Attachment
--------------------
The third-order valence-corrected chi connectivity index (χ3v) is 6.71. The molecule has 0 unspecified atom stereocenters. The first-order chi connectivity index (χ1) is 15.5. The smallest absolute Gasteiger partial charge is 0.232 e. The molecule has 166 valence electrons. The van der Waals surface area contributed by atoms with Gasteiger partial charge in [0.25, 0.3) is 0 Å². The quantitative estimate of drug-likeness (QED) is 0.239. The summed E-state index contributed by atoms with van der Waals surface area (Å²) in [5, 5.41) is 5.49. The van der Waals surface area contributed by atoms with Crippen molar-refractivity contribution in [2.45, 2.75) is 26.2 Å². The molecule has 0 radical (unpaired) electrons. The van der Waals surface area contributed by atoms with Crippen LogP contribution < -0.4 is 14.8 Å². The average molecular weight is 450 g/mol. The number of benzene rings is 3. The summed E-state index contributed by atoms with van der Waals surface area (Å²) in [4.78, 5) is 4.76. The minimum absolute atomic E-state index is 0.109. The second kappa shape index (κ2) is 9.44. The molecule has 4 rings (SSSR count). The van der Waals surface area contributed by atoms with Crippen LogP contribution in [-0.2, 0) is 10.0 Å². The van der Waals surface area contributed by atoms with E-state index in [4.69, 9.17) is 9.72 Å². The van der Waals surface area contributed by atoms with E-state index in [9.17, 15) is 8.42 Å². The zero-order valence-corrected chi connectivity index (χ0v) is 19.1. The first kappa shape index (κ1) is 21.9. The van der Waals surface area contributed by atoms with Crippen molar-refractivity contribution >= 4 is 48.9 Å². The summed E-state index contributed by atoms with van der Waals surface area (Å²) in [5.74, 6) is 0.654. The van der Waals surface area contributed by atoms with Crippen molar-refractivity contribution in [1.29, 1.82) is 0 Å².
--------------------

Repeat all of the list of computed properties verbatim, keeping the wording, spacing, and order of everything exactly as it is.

The third-order valence-corrected chi connectivity index (χ3v) is 6.71. The molecule has 0 unspecified atom stereocenters. The first-order chi connectivity index (χ1) is 15.5. The smallest absolute Gasteiger partial charge is 0.232 e. The molecule has 166 valence electrons. The van der Waals surface area contributed by atoms with Gasteiger partial charge in [0.25, 0.3) is 0 Å². The quantitative estimate of drug-likeness (QED) is 0.239. The summed E-state index contributed by atoms with van der Waals surface area (Å²) in [5, 5.41) is 5.49. The van der Waals surface area contributed by atoms with Crippen molar-refractivity contribution in [2.45, 2.75) is 26.2 Å². The molecule has 0 radical (unpaired) electrons. The van der Waals surface area contributed by atoms with Crippen LogP contribution < -0.4 is 14.8 Å². The average molecular weight is 450 g/mol. The number of benzene rings is 3. The summed E-state index contributed by atoms with van der Waals surface area (Å²) in [4.78, 5) is 4.76. The minimum absolute atomic E-state index is 0.109. The second kappa shape index (κ2) is 9.44. The molecule has 4 rings (SSSR count). The van der Waals surface area contributed by atoms with Crippen LogP contribution in [-0.2, 0) is 10.0 Å². The van der Waals surface area contributed by atoms with E-state index in [4.69, 9.17) is 9.72 Å². The van der Waals surface area contributed by atoms with E-state index in [9.17, 15) is 8.42 Å². The zero-order valence-corrected chi connectivity index (χ0v) is 19.1. The first kappa shape index (κ1) is 21.9. The van der Waals surface area contributed by atoms with Crippen molar-refractivity contribution >= 4 is 48.9 Å². The summed E-state index contributed by atoms with van der Waals surface area (Å²) in [5.74, 6) is 0.654. The van der Waals surface area contributed by atoms with Crippen molar-refractivity contribution in [1.29, 1.82) is 0 Å².